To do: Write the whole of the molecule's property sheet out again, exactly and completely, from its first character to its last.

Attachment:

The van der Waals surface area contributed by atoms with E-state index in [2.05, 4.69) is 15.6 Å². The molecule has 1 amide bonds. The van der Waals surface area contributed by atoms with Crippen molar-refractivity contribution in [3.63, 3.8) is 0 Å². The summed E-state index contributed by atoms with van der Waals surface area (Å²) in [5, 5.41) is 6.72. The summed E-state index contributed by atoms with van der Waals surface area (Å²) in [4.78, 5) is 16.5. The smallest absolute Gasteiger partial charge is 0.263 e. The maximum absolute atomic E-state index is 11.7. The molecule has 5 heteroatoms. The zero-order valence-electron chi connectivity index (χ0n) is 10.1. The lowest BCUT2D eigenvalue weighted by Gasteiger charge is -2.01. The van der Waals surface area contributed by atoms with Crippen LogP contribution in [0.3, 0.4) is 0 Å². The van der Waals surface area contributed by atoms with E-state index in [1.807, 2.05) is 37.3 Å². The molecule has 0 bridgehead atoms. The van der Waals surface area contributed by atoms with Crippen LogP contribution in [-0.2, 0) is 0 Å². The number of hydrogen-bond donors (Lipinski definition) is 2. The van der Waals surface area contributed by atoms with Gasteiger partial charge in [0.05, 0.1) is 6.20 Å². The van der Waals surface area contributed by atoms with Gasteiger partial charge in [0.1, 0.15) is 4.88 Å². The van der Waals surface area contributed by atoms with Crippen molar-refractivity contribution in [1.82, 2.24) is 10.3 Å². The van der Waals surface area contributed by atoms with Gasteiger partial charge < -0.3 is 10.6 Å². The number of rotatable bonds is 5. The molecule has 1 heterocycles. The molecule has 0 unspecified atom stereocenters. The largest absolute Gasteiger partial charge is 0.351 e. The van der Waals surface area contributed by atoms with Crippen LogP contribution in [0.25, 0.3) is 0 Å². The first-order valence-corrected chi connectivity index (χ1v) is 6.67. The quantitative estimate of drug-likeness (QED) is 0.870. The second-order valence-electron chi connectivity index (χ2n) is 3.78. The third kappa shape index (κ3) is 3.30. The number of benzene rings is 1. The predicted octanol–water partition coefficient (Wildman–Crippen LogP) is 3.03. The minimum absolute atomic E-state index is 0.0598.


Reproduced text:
The van der Waals surface area contributed by atoms with E-state index in [2.05, 4.69) is 15.6 Å². The molecule has 1 amide bonds. The van der Waals surface area contributed by atoms with Crippen molar-refractivity contribution in [3.63, 3.8) is 0 Å². The summed E-state index contributed by atoms with van der Waals surface area (Å²) in [5, 5.41) is 6.72. The summed E-state index contributed by atoms with van der Waals surface area (Å²) in [4.78, 5) is 16.5. The smallest absolute Gasteiger partial charge is 0.263 e. The maximum absolute atomic E-state index is 11.7. The molecule has 5 heteroatoms. The zero-order valence-electron chi connectivity index (χ0n) is 10.1. The lowest BCUT2D eigenvalue weighted by Gasteiger charge is -2.01. The van der Waals surface area contributed by atoms with Crippen LogP contribution in [0.3, 0.4) is 0 Å². The van der Waals surface area contributed by atoms with E-state index in [1.807, 2.05) is 37.3 Å². The molecule has 0 bridgehead atoms. The van der Waals surface area contributed by atoms with Crippen LogP contribution in [-0.2, 0) is 0 Å². The number of hydrogen-bond donors (Lipinski definition) is 2. The van der Waals surface area contributed by atoms with Gasteiger partial charge in [0.05, 0.1) is 6.20 Å². The van der Waals surface area contributed by atoms with Gasteiger partial charge in [0.1, 0.15) is 4.88 Å². The van der Waals surface area contributed by atoms with Crippen molar-refractivity contribution in [1.82, 2.24) is 10.3 Å². The van der Waals surface area contributed by atoms with Gasteiger partial charge < -0.3 is 10.6 Å². The number of rotatable bonds is 5. The molecule has 1 heterocycles. The molecule has 0 unspecified atom stereocenters. The largest absolute Gasteiger partial charge is 0.351 e. The van der Waals surface area contributed by atoms with Crippen LogP contribution in [0.25, 0.3) is 0 Å². The first-order valence-corrected chi connectivity index (χ1v) is 6.67. The quantitative estimate of drug-likeness (QED) is 0.870. The second-order valence-electron chi connectivity index (χ2n) is 3.78. The third kappa shape index (κ3) is 3.30. The number of benzene rings is 1. The predicted octanol–water partition coefficient (Wildman–Crippen LogP) is 3.03. The minimum absolute atomic E-state index is 0.0598.